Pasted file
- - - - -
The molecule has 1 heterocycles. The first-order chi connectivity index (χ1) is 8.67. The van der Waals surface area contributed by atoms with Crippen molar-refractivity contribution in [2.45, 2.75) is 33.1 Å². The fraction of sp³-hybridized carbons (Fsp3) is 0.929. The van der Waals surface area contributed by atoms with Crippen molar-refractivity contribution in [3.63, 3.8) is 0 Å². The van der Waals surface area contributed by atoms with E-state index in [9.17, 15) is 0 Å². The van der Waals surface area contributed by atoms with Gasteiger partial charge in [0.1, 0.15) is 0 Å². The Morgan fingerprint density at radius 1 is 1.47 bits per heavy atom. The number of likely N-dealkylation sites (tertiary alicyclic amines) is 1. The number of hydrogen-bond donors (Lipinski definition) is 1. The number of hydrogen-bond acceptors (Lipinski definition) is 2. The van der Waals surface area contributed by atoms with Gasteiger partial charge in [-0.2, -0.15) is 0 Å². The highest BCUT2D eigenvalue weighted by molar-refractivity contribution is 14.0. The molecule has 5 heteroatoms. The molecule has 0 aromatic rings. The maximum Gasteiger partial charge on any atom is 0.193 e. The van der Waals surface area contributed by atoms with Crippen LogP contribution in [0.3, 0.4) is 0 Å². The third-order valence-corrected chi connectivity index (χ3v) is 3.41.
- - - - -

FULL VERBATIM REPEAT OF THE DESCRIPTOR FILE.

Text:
The molecule has 1 heterocycles. The first-order chi connectivity index (χ1) is 8.67. The van der Waals surface area contributed by atoms with Crippen molar-refractivity contribution in [2.45, 2.75) is 33.1 Å². The fraction of sp³-hybridized carbons (Fsp3) is 0.929. The van der Waals surface area contributed by atoms with Crippen molar-refractivity contribution in [3.63, 3.8) is 0 Å². The van der Waals surface area contributed by atoms with E-state index in [9.17, 15) is 0 Å². The van der Waals surface area contributed by atoms with Gasteiger partial charge in [0.1, 0.15) is 0 Å². The Morgan fingerprint density at radius 1 is 1.47 bits per heavy atom. The number of likely N-dealkylation sites (tertiary alicyclic amines) is 1. The number of hydrogen-bond donors (Lipinski definition) is 1. The number of hydrogen-bond acceptors (Lipinski definition) is 2. The van der Waals surface area contributed by atoms with Gasteiger partial charge in [-0.2, -0.15) is 0 Å². The highest BCUT2D eigenvalue weighted by molar-refractivity contribution is 14.0. The molecule has 5 heteroatoms. The molecule has 0 aromatic rings. The maximum Gasteiger partial charge on any atom is 0.193 e. The van der Waals surface area contributed by atoms with Crippen LogP contribution in [0.3, 0.4) is 0 Å². The third-order valence-corrected chi connectivity index (χ3v) is 3.41.